During a press conference on Thursday, Speaker of the House Paul Ryan (R-WI) previewed the House GOP plan that would repeal and replace substantial portions of the Affordable Care Act (ACA or "Obamacare"). While many details remain unclear, leadership presented a Policy Brief that outlines some broad goals and proposed mechanisms to repeal and replace the ACA.
Drawing largely on last year's House GOP "Better Way" health care plan, the plan under discussion would immediately repeal the individual and employer mandates and then provide what it describes as a "stable transition" from the subsidies and Medicaid expansion under the ACA to a new system. Based on the outline, the new system would:
- Replace the ACA's income-based subsidies with monthly advanceable and refundable tax credits available to all individuals who purchase coverage in the individual market. The credits would not vary based on income but would vary by age, and excess funds from the credit not used to purchase insurance could be deposited into a Health Savings Account (HSA).
- Repeal taxes from the ACA, including the tax on health insurers (which was delayed as part of the 2015 tax extenders deal), the "medicine cabinet" tax that disallows HSAs from being used to pay for over-the-counter medicine, the 2.3 percent excise tax on medical devices, and the tax on manufacturers and importers of brand-name drugs.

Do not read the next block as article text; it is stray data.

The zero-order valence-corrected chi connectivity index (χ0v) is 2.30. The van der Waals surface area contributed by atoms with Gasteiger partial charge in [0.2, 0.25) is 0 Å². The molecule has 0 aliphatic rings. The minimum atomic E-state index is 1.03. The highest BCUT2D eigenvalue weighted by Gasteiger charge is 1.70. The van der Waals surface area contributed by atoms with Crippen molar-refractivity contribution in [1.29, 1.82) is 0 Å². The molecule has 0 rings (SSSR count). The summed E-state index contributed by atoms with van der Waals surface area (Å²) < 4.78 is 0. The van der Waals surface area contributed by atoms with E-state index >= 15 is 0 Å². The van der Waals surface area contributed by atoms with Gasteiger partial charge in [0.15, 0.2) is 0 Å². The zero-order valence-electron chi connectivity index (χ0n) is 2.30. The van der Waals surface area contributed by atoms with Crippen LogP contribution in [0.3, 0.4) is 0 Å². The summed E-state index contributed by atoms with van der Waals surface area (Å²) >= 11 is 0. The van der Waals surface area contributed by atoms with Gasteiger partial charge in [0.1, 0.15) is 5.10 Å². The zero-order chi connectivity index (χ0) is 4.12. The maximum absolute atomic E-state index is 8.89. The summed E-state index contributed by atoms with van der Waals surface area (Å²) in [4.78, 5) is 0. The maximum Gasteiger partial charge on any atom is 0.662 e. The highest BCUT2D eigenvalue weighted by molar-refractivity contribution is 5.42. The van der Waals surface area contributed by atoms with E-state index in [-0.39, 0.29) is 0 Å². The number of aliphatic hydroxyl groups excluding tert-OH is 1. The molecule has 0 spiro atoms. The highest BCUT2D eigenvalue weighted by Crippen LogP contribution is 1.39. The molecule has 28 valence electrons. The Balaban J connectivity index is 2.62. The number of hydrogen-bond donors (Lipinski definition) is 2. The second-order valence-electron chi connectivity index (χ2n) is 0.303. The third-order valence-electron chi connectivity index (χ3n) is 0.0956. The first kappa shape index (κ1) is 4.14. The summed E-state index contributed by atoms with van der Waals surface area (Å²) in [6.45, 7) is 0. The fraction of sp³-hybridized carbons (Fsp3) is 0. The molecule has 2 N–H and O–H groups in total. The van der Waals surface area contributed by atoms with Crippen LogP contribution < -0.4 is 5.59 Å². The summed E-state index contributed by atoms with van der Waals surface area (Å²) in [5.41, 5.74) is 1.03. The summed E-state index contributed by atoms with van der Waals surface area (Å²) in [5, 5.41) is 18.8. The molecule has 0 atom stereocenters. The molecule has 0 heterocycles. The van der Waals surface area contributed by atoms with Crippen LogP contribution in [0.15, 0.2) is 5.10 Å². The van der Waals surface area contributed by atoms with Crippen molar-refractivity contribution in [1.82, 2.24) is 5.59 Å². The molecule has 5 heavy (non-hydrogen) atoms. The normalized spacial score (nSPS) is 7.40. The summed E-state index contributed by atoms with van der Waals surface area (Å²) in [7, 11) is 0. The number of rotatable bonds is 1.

- Expand Health Savings Accounts (HSAs) by increasing contribution limits and making various changes to encourage and expand the use of HSAs.
- Replace current Medicaid funding with either a per-capita allotment or block grant (states' choice), while phasing down the higher matching rate for the Medicaid expansion population to match the rest of Medicaid.
- Restore Medicaid Disproportionate Share Hospital (DSH) payment cuts made in the ACA.
- Offer State Innovation Grants for states to develop policies to protect high-risk/high-cost individuals, reduce out-of-pocket costs, stabilize insurance markets, promote preventative care, or make other improvements.
The brief also said that upcoming legislation would be supplemented with regulatory changes from the Trump administration as well as other smaller pieces of legislation (for example, allowing insurance companies to sell across state lines).
Absent from the brief so far is any discussion of offsets (other than possible Medicaid savings), including any discussion of replacing the "Cadillac tax" with a cap on the employer-sponsored insurance tax exclusion.
As we estimated recently, full repeal of all ACA coverage and tax provisions would leave only $750 billion to fund replacement legislation. If existing coverage provisions are retained for two years, available funds would fall to $550 billion. Neither is likely to be sufficient to achieve the coverage goals expressed by many Republicans, so further offsets – or else retention of some of the revenue increases in the ACA – would probably be necessary.
Of course, far more details will be needed before we (or anyone) can evaluate the cost, coverage, or economic impact of the House GOP plan. As they refine these details, we hope they will focus on improving health care cost controls, strengthening Medicare solvency, and ensuring "repeal and replace" is fiscally responsible.
Read more about the House GOP "Better Way" health care plan here.